The importance of testing the online shop

Does it always work like this? To increase e-commerce sales, just put lots of quality photos on the card and let Google do the rest? No, you need a lot of tests and attempts.

When you run an online shop you can never think that you have solved and finished the job. The next step: understand what the audience does on your product sheet if they are interested in the visual, and how they use it. To cash in on this milestone you can and must use heat maps.

Stock tracking is important

Do you want to find out the user’s habits? You need advanced programs, paid tools that allow you to record what people are doing on the web page. Without this step it is useless to make decisions: it is like working blindly, by simple idea or intuition.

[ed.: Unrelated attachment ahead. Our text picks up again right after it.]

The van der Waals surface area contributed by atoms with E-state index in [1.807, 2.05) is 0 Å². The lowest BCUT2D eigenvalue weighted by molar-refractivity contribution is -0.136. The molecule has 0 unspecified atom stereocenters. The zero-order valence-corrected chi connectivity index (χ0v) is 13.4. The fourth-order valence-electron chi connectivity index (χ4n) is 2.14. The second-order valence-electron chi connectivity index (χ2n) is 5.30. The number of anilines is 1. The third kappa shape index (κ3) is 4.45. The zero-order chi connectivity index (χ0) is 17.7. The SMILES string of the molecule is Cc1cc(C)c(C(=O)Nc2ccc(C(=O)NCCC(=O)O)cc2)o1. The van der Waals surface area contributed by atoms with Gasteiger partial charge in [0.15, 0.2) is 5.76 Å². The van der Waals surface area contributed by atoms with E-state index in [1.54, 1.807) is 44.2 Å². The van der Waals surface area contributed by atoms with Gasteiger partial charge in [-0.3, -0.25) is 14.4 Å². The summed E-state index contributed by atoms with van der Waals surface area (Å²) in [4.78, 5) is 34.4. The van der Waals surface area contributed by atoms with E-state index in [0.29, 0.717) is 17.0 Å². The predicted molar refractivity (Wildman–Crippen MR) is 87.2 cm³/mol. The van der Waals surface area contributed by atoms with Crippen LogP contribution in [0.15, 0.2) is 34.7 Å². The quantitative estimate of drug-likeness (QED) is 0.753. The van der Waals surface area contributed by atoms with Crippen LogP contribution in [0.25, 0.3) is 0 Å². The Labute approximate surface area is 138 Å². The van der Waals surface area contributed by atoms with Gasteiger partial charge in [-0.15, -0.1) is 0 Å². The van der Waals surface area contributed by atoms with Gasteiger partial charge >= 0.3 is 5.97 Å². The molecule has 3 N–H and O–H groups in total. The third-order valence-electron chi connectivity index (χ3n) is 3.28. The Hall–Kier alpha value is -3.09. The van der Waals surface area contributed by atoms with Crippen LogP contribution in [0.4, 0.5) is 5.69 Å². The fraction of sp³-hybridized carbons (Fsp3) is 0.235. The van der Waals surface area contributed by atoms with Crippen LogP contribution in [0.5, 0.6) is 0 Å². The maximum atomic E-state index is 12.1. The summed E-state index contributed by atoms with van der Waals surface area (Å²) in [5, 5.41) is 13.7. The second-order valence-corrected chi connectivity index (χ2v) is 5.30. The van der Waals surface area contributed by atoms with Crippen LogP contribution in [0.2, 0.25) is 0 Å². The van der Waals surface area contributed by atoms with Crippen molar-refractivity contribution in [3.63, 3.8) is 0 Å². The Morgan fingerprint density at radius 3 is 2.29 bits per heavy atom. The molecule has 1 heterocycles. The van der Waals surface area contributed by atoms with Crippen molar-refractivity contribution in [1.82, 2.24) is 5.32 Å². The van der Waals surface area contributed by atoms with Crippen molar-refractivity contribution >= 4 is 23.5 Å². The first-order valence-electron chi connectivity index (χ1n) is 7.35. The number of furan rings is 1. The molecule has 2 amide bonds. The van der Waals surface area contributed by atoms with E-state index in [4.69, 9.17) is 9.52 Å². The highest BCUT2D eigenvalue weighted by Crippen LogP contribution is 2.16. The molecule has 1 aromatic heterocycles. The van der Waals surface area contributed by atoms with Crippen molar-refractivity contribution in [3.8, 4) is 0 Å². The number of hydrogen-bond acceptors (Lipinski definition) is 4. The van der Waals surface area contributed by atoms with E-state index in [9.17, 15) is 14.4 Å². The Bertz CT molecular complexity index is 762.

Instead of this data you can do A / B tests and figure out which version of the card works best for a particular product. Maybe with coats, it is okay to put the photos first but for a computer, it is better to add the datasheet at the top. Who can tell? Just the tests.

Ecommerce sales with images: what do you do?

These are the basic rules for pushing images as a vehicle to increase the visits of e-commerce on search engines. The same goes for social media: having a good visual storytelling project on Facebook, Twitter and Instagram can make the difference when you decide to increase the turnover and sales of your saving bond store. Are you moving in this direction?

By aamritri